A guardian is a person who will step into the shoes of the parent to care for that parent’s child or to when that parent is unable. It is often a grandparent, older sibling, or close friend. Therefore, it is critical for parents to nominate individuals who are trustworthy and share their value systems. A guardian is a fiduciary, meaning that a guardian can be held responsible for their actions by a court of law.
To be a guardian in Illinois, you must be 18 years of age or older, of sound mind, a U.S. resident, and generally, not a convicted felon.
A guardian is nominated by a testator (person who creates a will); the child himself or herself, in Illinois, if the child is 14 years of age or older; or another eligible individual. Next, the proposed guardian must petition the probate court, pay an oath and bond, and appear before the judge for appointment. It is generally advisable for an attorney to complete the petition; several additional issues often arise in minor guardianship cases as well. Assisting clients with guardianship is a feature of our Family Benefit Protection Plan.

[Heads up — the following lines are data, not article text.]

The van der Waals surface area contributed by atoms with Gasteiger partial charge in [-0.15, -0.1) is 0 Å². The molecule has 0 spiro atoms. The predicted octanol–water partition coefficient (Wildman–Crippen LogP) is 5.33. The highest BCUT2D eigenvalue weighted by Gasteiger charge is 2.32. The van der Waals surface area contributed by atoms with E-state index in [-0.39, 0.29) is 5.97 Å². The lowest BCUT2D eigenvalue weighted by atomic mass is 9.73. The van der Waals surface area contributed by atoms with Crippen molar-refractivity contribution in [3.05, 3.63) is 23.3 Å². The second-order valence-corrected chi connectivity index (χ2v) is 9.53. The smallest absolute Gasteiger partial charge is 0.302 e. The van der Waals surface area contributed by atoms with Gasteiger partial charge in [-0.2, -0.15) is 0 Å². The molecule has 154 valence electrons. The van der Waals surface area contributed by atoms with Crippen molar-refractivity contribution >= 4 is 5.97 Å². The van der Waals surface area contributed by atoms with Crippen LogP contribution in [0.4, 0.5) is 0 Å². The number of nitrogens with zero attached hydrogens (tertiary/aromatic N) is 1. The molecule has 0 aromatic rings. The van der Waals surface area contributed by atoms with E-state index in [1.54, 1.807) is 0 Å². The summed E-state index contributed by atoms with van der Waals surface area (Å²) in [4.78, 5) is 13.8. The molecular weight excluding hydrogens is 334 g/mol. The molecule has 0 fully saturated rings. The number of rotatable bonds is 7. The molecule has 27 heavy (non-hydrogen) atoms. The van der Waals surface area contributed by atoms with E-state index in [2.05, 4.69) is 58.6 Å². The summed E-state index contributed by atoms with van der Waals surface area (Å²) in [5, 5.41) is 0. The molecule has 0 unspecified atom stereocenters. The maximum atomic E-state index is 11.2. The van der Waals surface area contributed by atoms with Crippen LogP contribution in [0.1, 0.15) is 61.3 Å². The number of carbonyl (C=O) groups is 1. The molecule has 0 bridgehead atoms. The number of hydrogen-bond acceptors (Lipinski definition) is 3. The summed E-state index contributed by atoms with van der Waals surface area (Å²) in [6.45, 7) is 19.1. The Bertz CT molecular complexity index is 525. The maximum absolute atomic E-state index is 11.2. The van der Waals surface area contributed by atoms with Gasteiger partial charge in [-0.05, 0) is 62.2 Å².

The types of guardianship still apply. However, the court process is much longer and could require doctors’ affidavits or testimony and investigations of the proposed guardian’s homes. This is why it is important for parents with disabled children to establish a family commitment plan that includes important instruments such as a will and to have powers of attorney provisions that address the possibility of one or both parents becoming incapacitated. Sometimes, if the disabled adult is only physically disabled or has long-standing periods of mental acuity, he or she can authorize someone to have a property power of attorney.